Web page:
Standard CVs might provide employers with a snapshot of your academic achievements, but they can’t convey your personality and passion.
This is where video CVs come in. Done properly, they can enhance your paper CV and give employers a glimpse of your true potential. Done badly, they can cause instant rejection.
We take a look at five of the most common video CV mistakes and how you can avoid making them.
1. Not preparing properly
Not bothering to prepare before you press the record button could result in a sloppy, unstructured video that will leave potential employers unimpressed. To avoid this, we recommend writing a script. This should begin by introducing yourself and saying why you’re applying for the job in question.
After this, you’ll need to draw attention to your experience and skills, linking them to key phrases from the job description and person specification. Give examples of how you’ve used your skills to solve problems but avoid rambling, as the video shouldn’t last longer than 2-3 minutes. Round off by stating your career goals and thanking the viewer for their time. It’s also a good idea to say that you look forward to hearing from them.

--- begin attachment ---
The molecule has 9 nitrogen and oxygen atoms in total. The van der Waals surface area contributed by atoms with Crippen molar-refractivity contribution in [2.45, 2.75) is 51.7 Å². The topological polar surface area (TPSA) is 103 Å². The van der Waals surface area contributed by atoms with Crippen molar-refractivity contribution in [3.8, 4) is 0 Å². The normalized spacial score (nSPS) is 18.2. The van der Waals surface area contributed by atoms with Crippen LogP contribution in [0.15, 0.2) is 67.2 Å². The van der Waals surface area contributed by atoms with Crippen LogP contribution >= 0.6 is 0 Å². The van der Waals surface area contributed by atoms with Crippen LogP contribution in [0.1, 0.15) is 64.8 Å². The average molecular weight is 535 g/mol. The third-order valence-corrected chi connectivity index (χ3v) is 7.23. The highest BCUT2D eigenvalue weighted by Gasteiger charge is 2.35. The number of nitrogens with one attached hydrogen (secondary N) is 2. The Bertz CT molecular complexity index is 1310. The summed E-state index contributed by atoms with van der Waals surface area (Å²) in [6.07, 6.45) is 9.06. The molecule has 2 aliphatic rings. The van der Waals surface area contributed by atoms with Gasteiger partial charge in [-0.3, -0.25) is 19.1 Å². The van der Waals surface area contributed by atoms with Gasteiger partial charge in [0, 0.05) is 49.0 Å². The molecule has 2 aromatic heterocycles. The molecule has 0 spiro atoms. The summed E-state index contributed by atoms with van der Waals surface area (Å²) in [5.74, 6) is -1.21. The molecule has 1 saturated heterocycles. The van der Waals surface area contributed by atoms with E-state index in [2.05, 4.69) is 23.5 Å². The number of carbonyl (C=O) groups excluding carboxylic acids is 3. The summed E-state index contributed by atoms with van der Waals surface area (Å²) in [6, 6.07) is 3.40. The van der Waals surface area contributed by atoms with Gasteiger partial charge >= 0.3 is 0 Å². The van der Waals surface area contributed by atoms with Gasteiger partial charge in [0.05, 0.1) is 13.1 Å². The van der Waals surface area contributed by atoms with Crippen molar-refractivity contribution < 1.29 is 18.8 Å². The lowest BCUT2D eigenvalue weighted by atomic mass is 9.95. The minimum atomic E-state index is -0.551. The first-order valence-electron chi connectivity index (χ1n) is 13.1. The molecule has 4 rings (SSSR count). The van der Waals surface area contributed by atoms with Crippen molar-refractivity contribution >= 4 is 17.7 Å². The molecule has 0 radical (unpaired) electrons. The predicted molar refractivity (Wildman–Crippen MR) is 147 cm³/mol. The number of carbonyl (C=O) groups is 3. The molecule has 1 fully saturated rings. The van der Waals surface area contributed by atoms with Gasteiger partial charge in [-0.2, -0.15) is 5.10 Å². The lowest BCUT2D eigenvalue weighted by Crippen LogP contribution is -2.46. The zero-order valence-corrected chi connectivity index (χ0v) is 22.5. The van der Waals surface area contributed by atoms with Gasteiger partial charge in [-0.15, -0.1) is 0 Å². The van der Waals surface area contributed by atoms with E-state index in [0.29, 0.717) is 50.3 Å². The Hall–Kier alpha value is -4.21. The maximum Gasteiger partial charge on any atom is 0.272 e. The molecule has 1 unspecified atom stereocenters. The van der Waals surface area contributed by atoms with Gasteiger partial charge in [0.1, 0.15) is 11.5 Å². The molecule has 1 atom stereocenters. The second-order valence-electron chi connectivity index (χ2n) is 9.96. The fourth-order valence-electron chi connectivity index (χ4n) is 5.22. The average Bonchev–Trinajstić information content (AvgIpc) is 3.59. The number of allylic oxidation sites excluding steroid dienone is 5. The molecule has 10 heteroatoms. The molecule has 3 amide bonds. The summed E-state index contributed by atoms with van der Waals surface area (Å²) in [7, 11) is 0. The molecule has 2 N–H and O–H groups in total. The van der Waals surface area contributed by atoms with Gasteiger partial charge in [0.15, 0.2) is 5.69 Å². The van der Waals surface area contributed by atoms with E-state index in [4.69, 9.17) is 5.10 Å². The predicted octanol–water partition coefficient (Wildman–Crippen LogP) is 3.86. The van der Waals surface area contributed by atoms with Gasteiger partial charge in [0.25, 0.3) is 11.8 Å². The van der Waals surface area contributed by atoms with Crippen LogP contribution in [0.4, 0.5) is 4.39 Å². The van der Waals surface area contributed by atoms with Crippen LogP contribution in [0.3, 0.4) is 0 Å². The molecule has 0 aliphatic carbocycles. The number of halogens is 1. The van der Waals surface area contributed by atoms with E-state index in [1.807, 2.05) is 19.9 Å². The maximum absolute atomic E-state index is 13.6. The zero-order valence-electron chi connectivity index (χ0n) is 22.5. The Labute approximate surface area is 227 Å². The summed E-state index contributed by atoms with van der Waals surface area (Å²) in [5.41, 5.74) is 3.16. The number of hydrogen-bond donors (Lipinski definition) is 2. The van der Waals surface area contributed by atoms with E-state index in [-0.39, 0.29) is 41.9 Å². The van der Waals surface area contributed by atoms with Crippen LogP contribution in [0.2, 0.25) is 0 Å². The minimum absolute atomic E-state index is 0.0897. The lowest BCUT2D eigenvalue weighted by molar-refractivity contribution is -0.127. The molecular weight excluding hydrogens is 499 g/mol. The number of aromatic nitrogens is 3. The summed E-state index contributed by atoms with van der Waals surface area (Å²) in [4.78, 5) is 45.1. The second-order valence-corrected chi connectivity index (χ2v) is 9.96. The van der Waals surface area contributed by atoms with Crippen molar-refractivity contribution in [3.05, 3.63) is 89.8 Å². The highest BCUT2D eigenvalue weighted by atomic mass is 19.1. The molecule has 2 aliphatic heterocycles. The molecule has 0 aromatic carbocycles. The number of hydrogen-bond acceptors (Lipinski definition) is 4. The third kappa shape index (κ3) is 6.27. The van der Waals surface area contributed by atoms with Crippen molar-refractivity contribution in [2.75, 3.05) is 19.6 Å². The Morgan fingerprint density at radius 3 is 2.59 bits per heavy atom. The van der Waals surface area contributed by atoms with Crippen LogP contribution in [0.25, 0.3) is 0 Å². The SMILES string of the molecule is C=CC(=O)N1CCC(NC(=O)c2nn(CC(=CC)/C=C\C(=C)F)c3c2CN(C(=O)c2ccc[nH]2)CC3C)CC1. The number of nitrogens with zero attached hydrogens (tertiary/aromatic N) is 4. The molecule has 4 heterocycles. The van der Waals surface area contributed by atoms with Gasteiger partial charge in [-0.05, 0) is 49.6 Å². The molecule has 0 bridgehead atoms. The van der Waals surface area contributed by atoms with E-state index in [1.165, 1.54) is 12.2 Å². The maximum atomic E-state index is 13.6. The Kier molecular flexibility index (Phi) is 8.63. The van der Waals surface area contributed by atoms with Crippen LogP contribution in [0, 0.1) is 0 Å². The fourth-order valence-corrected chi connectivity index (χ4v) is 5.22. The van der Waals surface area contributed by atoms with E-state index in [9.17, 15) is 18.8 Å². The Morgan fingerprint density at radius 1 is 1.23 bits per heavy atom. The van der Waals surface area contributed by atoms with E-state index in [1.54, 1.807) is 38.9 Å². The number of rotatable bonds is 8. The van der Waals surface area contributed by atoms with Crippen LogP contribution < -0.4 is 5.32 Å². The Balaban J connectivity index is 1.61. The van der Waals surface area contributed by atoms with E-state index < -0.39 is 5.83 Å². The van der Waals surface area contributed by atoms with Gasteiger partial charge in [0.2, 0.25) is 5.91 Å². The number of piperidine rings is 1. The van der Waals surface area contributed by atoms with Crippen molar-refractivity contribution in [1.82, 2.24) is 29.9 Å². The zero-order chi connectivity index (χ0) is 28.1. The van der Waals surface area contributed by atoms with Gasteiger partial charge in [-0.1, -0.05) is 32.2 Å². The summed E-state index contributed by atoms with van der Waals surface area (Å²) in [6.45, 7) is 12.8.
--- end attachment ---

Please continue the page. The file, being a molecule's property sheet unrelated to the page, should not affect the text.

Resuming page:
Once you’ve perfected your script, we recommend learning it, so that you’re able to maintain eye contact with the camera. Practise your lines in front of a mirror to check that you come across as confident and friendly, and then ask a few friends or family members to give you some constructive feedback.
2. Using an inadequate camera
If your mobile phone features a decent camera with a strong resolution and HD capabilities, by all means use it to film your video. If it doesn’t, you risk ending up with a film that’s grainy and badly lit. So if your phone isn’t up to the job, consider borrowing a good quality digital camera or a camcorder.
If you do opt to use your mobile camera, make sure you film in landscape orientation, so that the video can be viewed properly on computers and TVs. It’s also worth switching your phone onto airplane mode to avoid receiving any annoying phone calls!
Whether you record with a phone or a camera, don’t forget to charge it up before your first take. We also recommend mounting it on a tripod for extra stability.
You’ll probably need to film a few takes to come up with a video you’re totally happy with, which means using editing software. If you haven’t done this before, we suggest getting to grips with Windows Movie Maker. It’s simple to use and will enable you to keep your video engaging by adding a few interesting transitions and cuts. iPhone users can cut and splice their clips together using the iMovie app.
3. Fiming against a busy background
A cluttered background will distract viewers and prevent them from hearing everything you have to say. Aesthetically, it’s just not a good look. So if your student flat is riddled with rubbish and you can’t find anywhere to film in peace and quiet, find somewhere else to film your video.